When comparing Clojure vs Rebol, the Slant community recommends Clojure for most people. In the question“What is the best programming language to learn first?” Clojure is ranked 13th while Rebol is ranked 42nd. The most important reason people chose Clojure is:
Clojure programmers are highly encouraged to use immutable data in their code. Therefore, most data will be immutable by default. State change is handled by functions (for transformations) and atoms (an abstraction that encapsulates the idea of some entity having an identity).
Ranked in these QuestionsQuestion Ranking
Pro Immutability is the default
Clojure programmers are highly encouraged to use immutable data in their code. Therefore, most data will be immutable by default.
State change is handled by functions (for transformations) and atoms (an abstraction that encapsulates the idea of some entity having an identity).
Pro Minimal syntax
Being a LISP, programs are simple: they're just functions and data. That it doesn't get bogged down with syntax or the loftier FP concepts like monads makes it one of most approachable functional languages for beginners.
Pro Tries to solve problems as simply as possible
Simplicity is one of the pillars on which Clojure is built. Clojure tries to solve many problems in software development as simply as possible. Instead of building complex interfaces, objects or factories, it uses immutability and simple data structures.
Pro Good for writing concurrent programs
Since Clojure is designed for concurrency, it offers things like Software Transaction Memory, functional programming without side-effects and immutable data structures right out of the box. This means that the development team can focus their energies on developing features instead of concurrency details.
Pro Huge ecosystem of libraries to work with
There's a very large ecosystem of high-quality Clojure libraries which developers can use. One example is Incanter. It's a great data analytics library and a very powerful tool for dealing with matrices, datasets and csv files.
Pro Cross platform
Clojure compiles to JVM bytecode and runs inside the JVM. This means that applications written in Clojure are cross-platform out of the box.
Pro Rich Hickey
The creator is so awesome, he's a feature. Just look up his talks and see why.
Clojure has an elegant macro system which enables language additions, Domain-specific languages (DSLs), to be created much easier than most other languages (with the exception of Racket, perhaps).
Pro Dynamic language
A superb data processing language. While rich type and specification systems are available they are optional.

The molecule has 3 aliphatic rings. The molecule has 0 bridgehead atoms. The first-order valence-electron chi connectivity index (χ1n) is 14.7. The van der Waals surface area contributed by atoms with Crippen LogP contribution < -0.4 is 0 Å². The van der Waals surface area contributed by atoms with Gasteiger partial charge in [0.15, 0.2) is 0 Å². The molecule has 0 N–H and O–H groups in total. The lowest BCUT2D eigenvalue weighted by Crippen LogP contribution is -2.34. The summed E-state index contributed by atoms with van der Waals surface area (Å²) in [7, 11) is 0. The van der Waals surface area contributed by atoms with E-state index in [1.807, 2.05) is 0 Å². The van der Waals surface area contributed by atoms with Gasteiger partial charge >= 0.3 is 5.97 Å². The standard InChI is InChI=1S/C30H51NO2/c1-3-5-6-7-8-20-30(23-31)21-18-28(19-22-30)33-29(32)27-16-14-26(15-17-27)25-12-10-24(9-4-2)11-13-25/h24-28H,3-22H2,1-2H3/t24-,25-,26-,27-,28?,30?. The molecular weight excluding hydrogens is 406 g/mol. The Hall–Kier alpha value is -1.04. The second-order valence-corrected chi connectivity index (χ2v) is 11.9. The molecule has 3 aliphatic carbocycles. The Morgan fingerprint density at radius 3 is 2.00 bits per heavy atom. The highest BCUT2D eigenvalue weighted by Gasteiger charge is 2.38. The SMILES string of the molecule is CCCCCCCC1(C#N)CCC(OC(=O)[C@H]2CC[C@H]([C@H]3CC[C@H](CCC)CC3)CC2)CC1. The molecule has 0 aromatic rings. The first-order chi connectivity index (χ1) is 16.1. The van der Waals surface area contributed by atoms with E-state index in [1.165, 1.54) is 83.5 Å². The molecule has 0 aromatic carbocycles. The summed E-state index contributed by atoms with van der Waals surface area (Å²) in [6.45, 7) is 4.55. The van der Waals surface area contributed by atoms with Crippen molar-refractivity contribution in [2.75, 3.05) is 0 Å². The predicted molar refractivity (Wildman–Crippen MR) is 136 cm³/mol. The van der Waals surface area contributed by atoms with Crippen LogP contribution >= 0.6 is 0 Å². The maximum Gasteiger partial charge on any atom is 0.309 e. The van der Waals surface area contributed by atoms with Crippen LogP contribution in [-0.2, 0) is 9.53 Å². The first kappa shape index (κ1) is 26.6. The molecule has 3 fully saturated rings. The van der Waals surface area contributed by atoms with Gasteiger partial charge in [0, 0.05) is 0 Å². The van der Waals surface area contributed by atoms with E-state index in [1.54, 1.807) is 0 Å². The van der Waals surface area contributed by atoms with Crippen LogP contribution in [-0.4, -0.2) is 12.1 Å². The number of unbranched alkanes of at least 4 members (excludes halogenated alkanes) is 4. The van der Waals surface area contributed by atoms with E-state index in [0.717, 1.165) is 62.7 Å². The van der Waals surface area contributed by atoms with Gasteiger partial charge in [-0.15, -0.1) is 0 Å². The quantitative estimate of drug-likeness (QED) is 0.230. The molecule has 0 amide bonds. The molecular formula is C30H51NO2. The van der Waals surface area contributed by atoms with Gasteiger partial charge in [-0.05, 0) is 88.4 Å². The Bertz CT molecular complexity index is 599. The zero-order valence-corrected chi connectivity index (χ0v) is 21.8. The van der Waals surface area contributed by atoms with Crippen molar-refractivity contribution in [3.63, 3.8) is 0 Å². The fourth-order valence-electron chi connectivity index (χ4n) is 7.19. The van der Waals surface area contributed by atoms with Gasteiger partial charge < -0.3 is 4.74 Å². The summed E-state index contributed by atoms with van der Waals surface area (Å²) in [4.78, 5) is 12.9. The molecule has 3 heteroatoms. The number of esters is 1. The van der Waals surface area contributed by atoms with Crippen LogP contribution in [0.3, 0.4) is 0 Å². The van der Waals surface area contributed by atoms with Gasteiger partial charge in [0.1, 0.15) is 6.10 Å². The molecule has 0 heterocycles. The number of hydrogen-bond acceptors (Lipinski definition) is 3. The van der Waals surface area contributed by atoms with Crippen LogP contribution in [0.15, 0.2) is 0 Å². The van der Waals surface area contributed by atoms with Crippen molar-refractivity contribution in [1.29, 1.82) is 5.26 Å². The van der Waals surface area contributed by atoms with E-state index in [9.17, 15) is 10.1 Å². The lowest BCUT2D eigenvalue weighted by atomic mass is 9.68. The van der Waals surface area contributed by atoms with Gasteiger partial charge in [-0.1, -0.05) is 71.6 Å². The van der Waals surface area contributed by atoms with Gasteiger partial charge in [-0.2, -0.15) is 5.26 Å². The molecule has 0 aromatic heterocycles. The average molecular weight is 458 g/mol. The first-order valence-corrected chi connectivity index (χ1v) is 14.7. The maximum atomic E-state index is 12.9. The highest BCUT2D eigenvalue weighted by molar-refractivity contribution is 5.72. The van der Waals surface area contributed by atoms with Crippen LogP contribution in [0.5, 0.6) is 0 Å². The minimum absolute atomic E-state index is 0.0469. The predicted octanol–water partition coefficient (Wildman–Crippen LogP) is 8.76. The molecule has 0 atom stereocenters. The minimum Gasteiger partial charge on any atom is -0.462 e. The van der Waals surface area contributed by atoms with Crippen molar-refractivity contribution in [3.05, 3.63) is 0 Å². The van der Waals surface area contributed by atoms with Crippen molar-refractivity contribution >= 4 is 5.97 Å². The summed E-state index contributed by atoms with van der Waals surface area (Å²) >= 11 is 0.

Pro Great tool used in automating, configuring and managing dependencies available
Leiningen is a very useful tool for Clojure developers. It helps wiht automation, configuration and dependency management. It's basically a must for every Clojure project.
Pro Game is available with which you can learn Clojure
Nightmod is a tool used to make "live-moddable" games. It displays the game's code while you are playing and allows you to inject new code using Clojure. This can be a fun and useful experience for people trying to learn Clojure.
Pro No C/Java syntax
Pro Human friendly
Almost natural language, for example:
write %out.html read http://google.com.
Code is data, and data can be code. Rebol is based on a simple block data structure, used both for data and for the code itself. Blocks can be manipulated programmatically, and then evaluated as code. This makes metaprogramming easy in Rebol.
Pro Graphical user interface
Beginners are usually stuck making command-line applications in other languages, because GUIs are too hard. Rebol GUIs are easy enough to start with.
Pro Very simple syntax
Rebol's name came from "Relative Expression Based Object Language". Rebol is a functional language and everything is an expression that returns a value. Things that have to be baked into the grammar in other languages are simple function calls with block arguments in Rebol.
Pro Domain specific languages
Rebol's simple homoiconic syntax makes it easy to create "Rebol dialects"--domain-specific languages optimized for a particular purpose. The Rebol distribution includes many of these, and users are free to create more. These DSLs make tasks that would be complicated to express in other languages easy.
Con Confusing error messages
Clojure's error messages more often than not are very confusing. They usually involve stack traces that do not thoroughly explain where the error was caused or what caused it.
Con Tied to the JVM and it's limitations.
Some language constructs were obviously created as workarounds for JVM limitations. This makes the language much less elegant than it could have been.
Also, the JVM has a very cumbersome FFI.
Con Syntax can be alien / jarring for those used to other Lisps
Perhaps some may consider this attribute an advantage, but I do not. Clojure does not attempt to maintain significant compatibility with other Lisps. So, if you already know a Lisp or are used to the way Lisp works in general, you'll probably be confused if you take a look at Clojure. See these resources for more details on this subject:
Con No separators
A function call expression has no parentheses, and there are no separators between sequenced expressions, not even newlines. This means that you have to know the arity of every function in an expression to know how to parse it. It also means you can run into subtle, hard-to-find bugs if you don't provide enough arguments, since the result of the next expression will be passed instead.
Con Not (yet?) Free Software
Rebol 2's core is free (gratis) for commercial use, but the license prohibits modification, a violation of the DFSG. Rebol 3 is Free Software (Apache 2.0), but isn't production ready.